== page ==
We believe that even though the progress is slow and tedious, we are getting across to the American people some of the pitfalls and dangers in the bill. The majority leader stated that we would have the opportunity to call attention to them when the Senate reached the stage of consideration of the bill after the vote to take it up.

Mr. President, with the strong-arm methods being employed, we have a better opportunity to debate now than we shall have when the bill is laid before the Senate and made the unfinished business.

If the proponents of the bill are to use brute strength and say, "We have a majority, and we will treat you as we like. We will impose the views of the majority upon the minority," we have a better opportunity to debate now than we would if we were in the amendment stage and amendments were being laid on the table without discussion.

There is another reason why we felt justified in debating the motion. The The Senator from Oregon [Mr. MORSE] who unfortunately has not yet had the scales stripped from his eyes with respect to the evils of the bill, but who is conscientious and keenly sensitive to flagrant abuses of the parliamentary processes, has stated that he intends to make a motion to refer the bill to committee, with instructions to report it back within a specified time. I regard the time the Senator would specify as being short for a bill of this magnitude but at least, it would be referred to the committee, and would have at least one dip in the ordinary procedures of the Senate.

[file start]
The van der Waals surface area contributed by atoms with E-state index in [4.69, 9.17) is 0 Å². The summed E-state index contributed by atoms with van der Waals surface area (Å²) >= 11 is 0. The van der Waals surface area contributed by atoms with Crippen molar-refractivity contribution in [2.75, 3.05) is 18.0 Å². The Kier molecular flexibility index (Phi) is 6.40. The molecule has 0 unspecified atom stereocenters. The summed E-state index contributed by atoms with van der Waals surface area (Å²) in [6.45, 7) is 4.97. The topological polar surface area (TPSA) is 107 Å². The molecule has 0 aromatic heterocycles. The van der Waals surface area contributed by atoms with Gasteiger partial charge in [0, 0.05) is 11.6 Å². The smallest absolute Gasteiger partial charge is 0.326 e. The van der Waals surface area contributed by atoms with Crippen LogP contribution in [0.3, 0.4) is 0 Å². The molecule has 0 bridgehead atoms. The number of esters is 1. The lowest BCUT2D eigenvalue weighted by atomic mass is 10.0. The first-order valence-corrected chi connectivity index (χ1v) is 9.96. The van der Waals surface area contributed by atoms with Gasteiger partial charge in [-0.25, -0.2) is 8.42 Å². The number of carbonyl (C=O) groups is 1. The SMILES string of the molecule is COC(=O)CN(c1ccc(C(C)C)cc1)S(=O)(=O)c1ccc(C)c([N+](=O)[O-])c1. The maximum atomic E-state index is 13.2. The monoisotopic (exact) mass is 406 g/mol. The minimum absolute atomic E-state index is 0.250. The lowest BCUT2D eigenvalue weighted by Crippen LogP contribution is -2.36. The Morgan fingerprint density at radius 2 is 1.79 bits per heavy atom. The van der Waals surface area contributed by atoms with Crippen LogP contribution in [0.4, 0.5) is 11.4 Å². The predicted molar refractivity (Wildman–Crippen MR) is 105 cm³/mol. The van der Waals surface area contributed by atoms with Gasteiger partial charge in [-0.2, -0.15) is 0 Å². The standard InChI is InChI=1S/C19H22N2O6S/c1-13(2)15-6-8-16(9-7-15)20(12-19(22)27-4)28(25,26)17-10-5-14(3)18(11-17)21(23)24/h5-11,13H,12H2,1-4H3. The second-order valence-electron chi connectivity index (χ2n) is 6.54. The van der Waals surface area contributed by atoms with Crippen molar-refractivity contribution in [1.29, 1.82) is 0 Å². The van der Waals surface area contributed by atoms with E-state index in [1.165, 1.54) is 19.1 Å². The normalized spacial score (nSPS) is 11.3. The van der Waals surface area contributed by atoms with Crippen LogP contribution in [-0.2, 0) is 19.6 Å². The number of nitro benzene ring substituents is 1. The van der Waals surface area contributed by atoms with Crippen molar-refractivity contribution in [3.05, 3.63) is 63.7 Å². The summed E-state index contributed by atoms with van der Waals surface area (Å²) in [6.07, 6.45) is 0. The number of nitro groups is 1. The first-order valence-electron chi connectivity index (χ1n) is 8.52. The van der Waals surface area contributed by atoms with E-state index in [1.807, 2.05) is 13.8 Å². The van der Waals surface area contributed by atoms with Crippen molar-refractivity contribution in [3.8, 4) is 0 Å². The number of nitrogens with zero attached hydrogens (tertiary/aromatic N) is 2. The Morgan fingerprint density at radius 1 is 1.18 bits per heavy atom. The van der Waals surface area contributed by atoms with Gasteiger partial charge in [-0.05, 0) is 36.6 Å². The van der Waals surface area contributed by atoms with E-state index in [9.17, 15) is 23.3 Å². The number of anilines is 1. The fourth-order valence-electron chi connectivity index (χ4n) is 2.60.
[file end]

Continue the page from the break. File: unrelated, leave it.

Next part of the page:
It has not been dipped in the ordinary procedures up until now. It did not have the opportunity for the bill to have its face washed in the House committee before it reached the floor of the House. While the bill was before the House, something very remarkable happened. Ordinarily, the House of Representatives does not amend legislation on the floor to the same extent as does the Senate. It is a somewhat unusual procedure for the House of Representatives to amend legislation on the floor when it has come before the House under ordinary processes. But despite the fact that the opponents of the bill were in a hopeless minority, in spite of the fact that they were caught up in the vast lobby in the Capitol to force the bill through the Congress, the House of Representatives did approve some 35 amendments to the bill on the floor.

When has that happened before? It showed the need for committee consideration of this bill as nothing else could do.

We hope to point this out on the floor of the Senate when the time comes. We do not intend to make the main fight on the bill in connection with the motion to take up; but having been victimized once by the sheer force of numbers, in what we regarded as a motion in derogation of the rules of the Senate, and un